(02:16:16):
be a divorce. But you chooseif you're going to become a victor over
it or you're going to become avictim of it. Right, And it's
just like somebody who is sex trafficked. Right, she could be and she
was victimized, but look at howshe's become victorious over it. That's right.

(02:16:39):
Yeah, Smitria's story and becoming victoriousover it is tremendous. She goes
through the entire She went through theentire story from start to finish with me,
and yeah, she was she asyou said, may have been victimized,
but she was never a victim.She was always able to overcome it.
You know. Just keep swimming.You know, of course the movie
would do, just keep swimming,Just keep swimming. It's so true,

(02:17:03):
as long as you keep trying.I just had this conversation with my daughter,
actually with Tenley the other night.She was doing her site word list
with me and she was on thesecond page. And I have a feeling
that she has and I hope thatshe doesn't, but I'm dyslexic and I
have a feeling that she has alittle bit of it. As well,
and so when she was going toher site, words on her. By

(02:17:24):
the time we got through the thirdpage, she was done. She didn't
want to try anymore. She wasdone. And that typically, that's what
I'd noticed with myself, is whythat's why I don't read a book.
I listened to the book because bythe third page, I'm pretty much done.
I'm checked out. It's too challengingto continue reading. So anyway,
so she was having trouble, andwe got into a little bit of me

(02:17:45):
trying to get her to do itand whatever, and at the end of
it, you know, she thoughtI was frustrated with her because she didn't
know the word, and I toldher, I said, I'm not frustrated
with you because you don't know theword. I don't care that you don't
know the word. I care thatyou stopped trying. As long as you're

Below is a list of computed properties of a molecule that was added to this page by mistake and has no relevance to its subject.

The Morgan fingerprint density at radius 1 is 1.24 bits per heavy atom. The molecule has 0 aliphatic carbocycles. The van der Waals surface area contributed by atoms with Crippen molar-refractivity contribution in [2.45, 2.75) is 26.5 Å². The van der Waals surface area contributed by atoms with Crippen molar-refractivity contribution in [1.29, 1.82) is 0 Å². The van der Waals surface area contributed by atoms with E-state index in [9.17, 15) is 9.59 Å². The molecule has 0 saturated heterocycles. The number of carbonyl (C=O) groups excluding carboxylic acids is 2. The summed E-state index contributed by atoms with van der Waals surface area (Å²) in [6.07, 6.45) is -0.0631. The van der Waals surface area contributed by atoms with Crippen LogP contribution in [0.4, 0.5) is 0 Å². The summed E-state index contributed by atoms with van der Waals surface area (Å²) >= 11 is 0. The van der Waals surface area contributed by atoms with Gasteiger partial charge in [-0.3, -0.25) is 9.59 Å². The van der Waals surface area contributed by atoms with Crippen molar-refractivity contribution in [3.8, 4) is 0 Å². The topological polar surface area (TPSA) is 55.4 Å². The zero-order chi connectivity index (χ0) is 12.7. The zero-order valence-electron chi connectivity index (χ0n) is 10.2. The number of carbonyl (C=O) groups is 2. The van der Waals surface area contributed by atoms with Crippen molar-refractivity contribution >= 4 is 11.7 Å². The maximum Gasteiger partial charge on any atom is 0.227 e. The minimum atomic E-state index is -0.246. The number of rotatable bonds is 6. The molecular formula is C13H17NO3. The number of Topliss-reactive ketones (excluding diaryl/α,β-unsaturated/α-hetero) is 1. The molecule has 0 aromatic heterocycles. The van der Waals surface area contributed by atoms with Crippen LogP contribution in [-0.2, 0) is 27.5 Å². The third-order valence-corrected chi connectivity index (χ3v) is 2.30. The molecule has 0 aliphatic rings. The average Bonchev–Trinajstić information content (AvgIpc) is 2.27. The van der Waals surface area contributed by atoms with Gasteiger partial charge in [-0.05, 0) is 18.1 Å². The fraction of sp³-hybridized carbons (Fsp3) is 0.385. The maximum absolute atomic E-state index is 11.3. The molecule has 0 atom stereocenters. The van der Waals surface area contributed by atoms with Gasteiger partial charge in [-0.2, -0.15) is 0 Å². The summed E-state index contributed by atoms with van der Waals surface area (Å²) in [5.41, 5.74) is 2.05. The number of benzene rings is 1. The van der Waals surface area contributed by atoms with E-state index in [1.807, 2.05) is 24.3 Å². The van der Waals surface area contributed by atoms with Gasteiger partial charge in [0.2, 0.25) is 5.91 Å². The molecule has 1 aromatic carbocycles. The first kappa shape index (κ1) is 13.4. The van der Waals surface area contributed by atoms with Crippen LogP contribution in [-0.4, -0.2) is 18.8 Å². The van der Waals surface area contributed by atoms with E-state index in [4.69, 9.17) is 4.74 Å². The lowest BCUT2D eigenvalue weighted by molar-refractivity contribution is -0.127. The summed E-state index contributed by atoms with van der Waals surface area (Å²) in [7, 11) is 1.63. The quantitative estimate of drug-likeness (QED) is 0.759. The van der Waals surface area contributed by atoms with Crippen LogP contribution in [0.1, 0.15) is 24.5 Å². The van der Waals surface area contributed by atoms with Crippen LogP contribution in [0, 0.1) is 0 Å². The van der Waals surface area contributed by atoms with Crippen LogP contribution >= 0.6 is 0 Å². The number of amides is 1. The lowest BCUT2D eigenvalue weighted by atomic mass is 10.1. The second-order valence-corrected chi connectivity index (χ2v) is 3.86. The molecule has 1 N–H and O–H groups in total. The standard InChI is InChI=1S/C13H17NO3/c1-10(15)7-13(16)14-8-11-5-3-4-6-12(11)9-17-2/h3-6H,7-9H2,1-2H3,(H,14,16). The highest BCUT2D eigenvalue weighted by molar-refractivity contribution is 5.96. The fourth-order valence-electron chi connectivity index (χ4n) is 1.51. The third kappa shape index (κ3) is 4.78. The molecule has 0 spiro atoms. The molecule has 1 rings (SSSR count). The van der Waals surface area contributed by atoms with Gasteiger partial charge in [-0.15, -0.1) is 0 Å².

trying. As long as you're trying, I'm going to help you. As
long as you're trying, someone willhelp you. As long as you're trying,

(02:18:07):
people will see that you're trying,and they will help you. But
once you stop trying, once yougive up, it's over. No one's
going to help you, right andand they will. They will forget that
you were ever trying right because theydon't see the struggle anymore. I love
that, So just that, justkeep swimming right. I have that.

(02:18:30):
I have to bring it back tothe beginning because I was so curious about
this and I forgot about it,but you reminded me. For some reason,
something just reminded me. What isthe movie that your family that your
sister said that your family resembles?Do you remember? Okay? Okay?
And I have a hard stop here, yes, So so if you don't
mind, I have a staff meeting. So no, no, you're good.

(02:18:50):
It's been great. Let's see arelooking it up? I'm looking it
up because I asked my sister yesterdayto please text it to me. So
don't forget. Hello, God,are you there? It's me Margaret.
Hello, God, are you there? It's me Margaret. And as we
conclude, so this is the endof the show, I want to make
sure that everybody knows where to findyou and where to contact you if they

(02:19:13):
need to. So if you couldjust share, and of course this will
all be in the show notes foreverybody who's finding it on wherever they're finding
it, Spotify, iTunes. iHeartwherever you are, but if you could
for our audio listeners, any handles, any websites that you would like to
share. This has been so fun, Michael. Let me just tell you

(02:19:33):
that I've been on I don't knowhow many podcasts now and it's been fun.
This has been one of the best. I just and there is a
thread that runs through our lives thatwe're going to explore further. So I
love that and I owe you dinner. So where can people find me?
They can usually find me here atTurmaline Enterprises, but you can find me

(02:19:56):
at Lori Raymond CEO at gmail dotcom. Awesome, Lori Raymond CEO at
all Right, Lori Raymond ceo dotcom dot com. Gotcha? Or you
can look me up at Termaline Enterprises. That's t O R M A l

(02:20:18):
I n E Enterprises dot com dotcom. Fantastic. This is Lori l
O R I l O R Ifantastic. This has been such a fun
show. We're well over two hours, like this is I have a one
thirty allso and I'm just like,I don't know if I'm gonna make it.
Oh well, I'm already late.There we go. I didn't even

(02:20:39):
look at the time, but thishas been amazing. I want to thank
you so much for coming on andwe will certainly be in touch. Thank
you so much, Michael, havea wonderful day. Awesome by Lari Okay
bye. Thank you for listening toThe Michael Esposito Show. For show notes,
video clips, and more episodes,go to Michael Esposito Inc. Dot
com backslash podcast. Thank you againto our sponsor dn ten Insurance Services helping

(02:21:03):
businesses get the right insurance for alltheir insurance needs. Visit Denten dot io
to get a quote that's d nT dot io and remember, when you
buy an insurance policy from Denten,you're giving back on a global scale.
This episode was produced by Uncle Mikeat the iHeart Studios in Poughkeepsie. Special

(02:21:24):
thanks to Lara Rodrian for the opportunityand my team at Michaelsposito, Inc.